Praying the Psalms: Psalm 6

The Psalms are not just songs, but prayers. By studying the Psalms we can learn how to better pray and engage in communion with God. Each Thursday I’ll be posting a commentary and prayer guide for the Psalms to help us learn and practice prayer. One of the greatest gifts God can give any man or woman is brokenness. It is a precious gift when God shows us just how despicable, defiling, and shameful our sin really is. David is in just such a situation. This is another Psalm of lament that tends to be in response to some horrific consequences of his personal sin. Psalm 6 is a desperate emotional plea to God for help and expresses the desperate cry of a broken man. As we study this Psalm we will see David model for us brokenness and repentance as he mourns his sin.


v. 1-3 - David begins his psalm in a desperate plea for mercy. He begins his prayer immediately confessing his failures and overwhelmed by his costly sin. David knows that because of his sin the Lord is right to be angry and wrathful. David recognizes what many today fail to understand. God is a holy and just God and our sins are infinitely offensive to him. In our modern world today sin is often minimized or out right rejected. Right and wrong is largely thought to be personal choice, and flexible depending upon the individual. Some would even deny the category of evil and sin and reject any moral absolutes that are binding on all humanity. As culture has either minimized human sin or out right rejected it, it gives us an inflated picture of ourselves. Because sin is denied, we think that as human beings we are good people and if we make a mistake its really not a big deal.

Yet, an accurate view of ourselves is not determined by our own wishful perception, but by seeing ourselves in light of the perfection of God. When we compare our lives to the radiant purity and unblemished holiness of God, we fall woefully short. In David's prayer of lament and confession he does not minimize it. He does not excuse it or seek to justify it. Rather, he comes before the Lord broken, desperate, and pleading for grace underserved.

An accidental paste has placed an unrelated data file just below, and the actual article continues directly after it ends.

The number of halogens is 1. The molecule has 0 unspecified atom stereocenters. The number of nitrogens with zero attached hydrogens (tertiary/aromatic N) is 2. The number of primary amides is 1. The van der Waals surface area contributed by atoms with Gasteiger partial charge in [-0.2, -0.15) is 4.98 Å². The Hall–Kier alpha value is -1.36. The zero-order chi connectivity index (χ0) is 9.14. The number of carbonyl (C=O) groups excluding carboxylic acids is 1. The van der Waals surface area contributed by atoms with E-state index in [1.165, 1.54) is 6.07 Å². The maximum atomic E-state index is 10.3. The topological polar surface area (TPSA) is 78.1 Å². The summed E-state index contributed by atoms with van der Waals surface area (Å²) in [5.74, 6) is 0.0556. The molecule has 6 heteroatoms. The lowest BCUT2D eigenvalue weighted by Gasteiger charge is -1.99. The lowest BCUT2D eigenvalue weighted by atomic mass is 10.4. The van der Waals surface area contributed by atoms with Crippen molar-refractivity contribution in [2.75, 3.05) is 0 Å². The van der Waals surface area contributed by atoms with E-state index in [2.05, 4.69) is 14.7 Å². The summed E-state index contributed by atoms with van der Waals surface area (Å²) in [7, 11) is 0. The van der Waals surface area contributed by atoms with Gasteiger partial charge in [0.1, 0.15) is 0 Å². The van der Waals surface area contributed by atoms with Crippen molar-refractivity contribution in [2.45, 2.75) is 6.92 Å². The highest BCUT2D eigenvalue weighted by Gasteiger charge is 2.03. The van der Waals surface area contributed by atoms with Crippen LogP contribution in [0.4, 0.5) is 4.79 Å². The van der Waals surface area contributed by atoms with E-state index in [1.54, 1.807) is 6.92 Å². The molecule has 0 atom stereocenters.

As we think about our own sin we must seek to imitate David, agree with what God says about our sin and plead for mercy. When we see our sin as God sees it, that conviction is gloriously terrifying. Our bones a troubled. Our soul is troubled. To remain under the weight of our own sin is a frightening reality that most are oblivious too. To recognize the terror of the coming just wrath of God might cause our bones to quiver, but it is often a sign of God's grace to lead us to repentance. David's awareness of his sin leads his guilt burdened heart before the Lord to beg for mercy.

v 4-5 - Here David asks for deliverance. Knowing that it is undeserved, David does not let that hinder his bold plea for grace and forgiveness. David pleas that his life might be delivered from his circumstances and from the consequences his sins have brought him. One of the more curious things that David prayers for as he pleads with God to save him is found in v. 5. He tells God that he will not be able to praise him from the grave (Sheol) so he pleads for God's deliverance on the grounds for God's glory. In other words David tells the Lord, "you will be more glorified, worshiped, and praised in my deliverance than in my destruction!"

Indeed, David's words are truer than he realizes. God is glorified in his just wrath being displayed on sinners, but he is exceptionally glorified in his redemption of sinners. This is why Jesus came to deliver us from our sins. Jesus stands in the gap absorbing the righteous wrathful anger of God in our place in order to deliver us from death and bring us into life. God is supremely glorified as he redeems sinners by the blood of his own son.

v. 6-7 - These two verses are emotionally charged with David's complete brokenness. His is mourning, moaning, and weeping over his sin. He tells us every night his bed floods with tears. His coach is soaked from the crying. His eyes are tired, sore, and drained because of his grief. David had no problem at all expressing his emotions and weeping over his sin. In David, we receive a vivid picture of what it means to mourn over sin.